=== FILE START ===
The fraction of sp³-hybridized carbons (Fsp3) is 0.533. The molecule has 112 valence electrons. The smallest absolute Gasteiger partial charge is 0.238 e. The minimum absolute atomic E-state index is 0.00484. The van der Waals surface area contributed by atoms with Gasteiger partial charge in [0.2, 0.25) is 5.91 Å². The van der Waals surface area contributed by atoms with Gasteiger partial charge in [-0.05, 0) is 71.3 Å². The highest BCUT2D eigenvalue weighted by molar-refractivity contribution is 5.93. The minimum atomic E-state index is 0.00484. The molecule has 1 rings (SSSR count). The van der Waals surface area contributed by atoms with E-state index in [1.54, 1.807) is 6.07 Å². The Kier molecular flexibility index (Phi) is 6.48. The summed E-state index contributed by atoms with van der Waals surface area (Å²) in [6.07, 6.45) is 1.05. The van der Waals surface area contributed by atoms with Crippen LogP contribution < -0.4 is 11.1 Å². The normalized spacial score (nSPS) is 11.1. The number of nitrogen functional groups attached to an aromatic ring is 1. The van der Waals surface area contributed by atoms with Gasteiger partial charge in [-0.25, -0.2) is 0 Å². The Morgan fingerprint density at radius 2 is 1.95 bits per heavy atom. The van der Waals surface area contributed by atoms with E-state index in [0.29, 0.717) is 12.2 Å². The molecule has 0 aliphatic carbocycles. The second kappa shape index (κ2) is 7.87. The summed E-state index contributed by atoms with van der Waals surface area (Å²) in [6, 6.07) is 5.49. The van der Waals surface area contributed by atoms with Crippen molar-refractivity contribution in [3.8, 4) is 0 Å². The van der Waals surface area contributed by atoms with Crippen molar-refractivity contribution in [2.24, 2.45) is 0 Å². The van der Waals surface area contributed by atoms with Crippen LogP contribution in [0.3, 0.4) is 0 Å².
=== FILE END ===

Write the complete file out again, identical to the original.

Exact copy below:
The fraction of sp³-hybridized carbons (Fsp3) is 0.533. The molecule has 112 valence electrons. The smallest absolute Gasteiger partial charge is 0.238 e. The minimum absolute atomic E-state index is 0.00484. The van der Waals surface area contributed by atoms with Gasteiger partial charge in [0.2, 0.25) is 5.91 Å². The van der Waals surface area contributed by atoms with Gasteiger partial charge in [-0.05, 0) is 71.3 Å². The highest BCUT2D eigenvalue weighted by molar-refractivity contribution is 5.93. The minimum atomic E-state index is 0.00484. The molecule has 1 rings (SSSR count). The van der Waals surface area contributed by atoms with E-state index in [1.54, 1.807) is 6.07 Å². The Kier molecular flexibility index (Phi) is 6.48. The summed E-state index contributed by atoms with van der Waals surface area (Å²) in [6.07, 6.45) is 1.05. The van der Waals surface area contributed by atoms with Crippen LogP contribution < -0.4 is 11.1 Å². The normalized spacial score (nSPS) is 11.1. The number of nitrogen functional groups attached to an aromatic ring is 1. The van der Waals surface area contributed by atoms with Gasteiger partial charge in [-0.25, -0.2) is 0 Å². The Morgan fingerprint density at radius 2 is 1.95 bits per heavy atom. The van der Waals surface area contributed by atoms with E-state index in [0.29, 0.717) is 12.2 Å². The molecule has 0 aliphatic carbocycles. The second kappa shape index (κ2) is 7.87. The summed E-state index contributed by atoms with van der Waals surface area (Å²) in [6, 6.07) is 5.49. The van der Waals surface area contributed by atoms with Crippen molar-refractivity contribution in [3.8, 4) is 0 Å². The van der Waals surface area contributed by atoms with Crippen molar-refractivity contribution in [2.24, 2.45) is 0 Å². The van der Waals surface area contributed by atoms with Crippen LogP contribution in [0.3, 0.4) is 0 Å².